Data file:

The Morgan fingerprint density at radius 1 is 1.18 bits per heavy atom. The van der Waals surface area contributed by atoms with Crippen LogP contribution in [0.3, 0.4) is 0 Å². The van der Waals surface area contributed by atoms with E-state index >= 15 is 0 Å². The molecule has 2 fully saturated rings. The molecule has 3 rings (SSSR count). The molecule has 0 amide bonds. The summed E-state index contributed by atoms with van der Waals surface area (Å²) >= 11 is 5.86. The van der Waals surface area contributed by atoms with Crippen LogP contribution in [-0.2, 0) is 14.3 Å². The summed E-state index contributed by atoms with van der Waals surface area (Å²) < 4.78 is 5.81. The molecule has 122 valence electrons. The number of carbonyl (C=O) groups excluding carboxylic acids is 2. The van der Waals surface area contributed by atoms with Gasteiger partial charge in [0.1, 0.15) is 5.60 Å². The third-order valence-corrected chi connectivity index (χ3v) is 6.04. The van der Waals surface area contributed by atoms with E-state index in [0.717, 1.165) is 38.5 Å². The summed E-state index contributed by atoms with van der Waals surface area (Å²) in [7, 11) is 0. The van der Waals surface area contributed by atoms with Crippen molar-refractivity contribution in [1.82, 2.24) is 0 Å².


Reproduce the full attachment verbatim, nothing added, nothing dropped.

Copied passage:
The Morgan fingerprint density at radius 1 is 1.18 bits per heavy atom. The van der Waals surface area contributed by atoms with Crippen LogP contribution in [0.3, 0.4) is 0 Å². The van der Waals surface area contributed by atoms with E-state index >= 15 is 0 Å². The molecule has 2 fully saturated rings. The molecule has 3 rings (SSSR count). The molecule has 0 amide bonds. The summed E-state index contributed by atoms with van der Waals surface area (Å²) >= 11 is 5.86. The van der Waals surface area contributed by atoms with Crippen LogP contribution in [-0.2, 0) is 14.3 Å². The summed E-state index contributed by atoms with van der Waals surface area (Å²) < 4.78 is 5.81. The molecule has 122 valence electrons. The number of carbonyl (C=O) groups excluding carboxylic acids is 2. The van der Waals surface area contributed by atoms with Gasteiger partial charge in [0.1, 0.15) is 5.60 Å². The third-order valence-corrected chi connectivity index (χ3v) is 6.04. The van der Waals surface area contributed by atoms with E-state index in [0.717, 1.165) is 38.5 Å². The summed E-state index contributed by atoms with van der Waals surface area (Å²) in [7, 11) is 0. The van der Waals surface area contributed by atoms with Crippen molar-refractivity contribution in [1.82, 2.24) is 0 Å².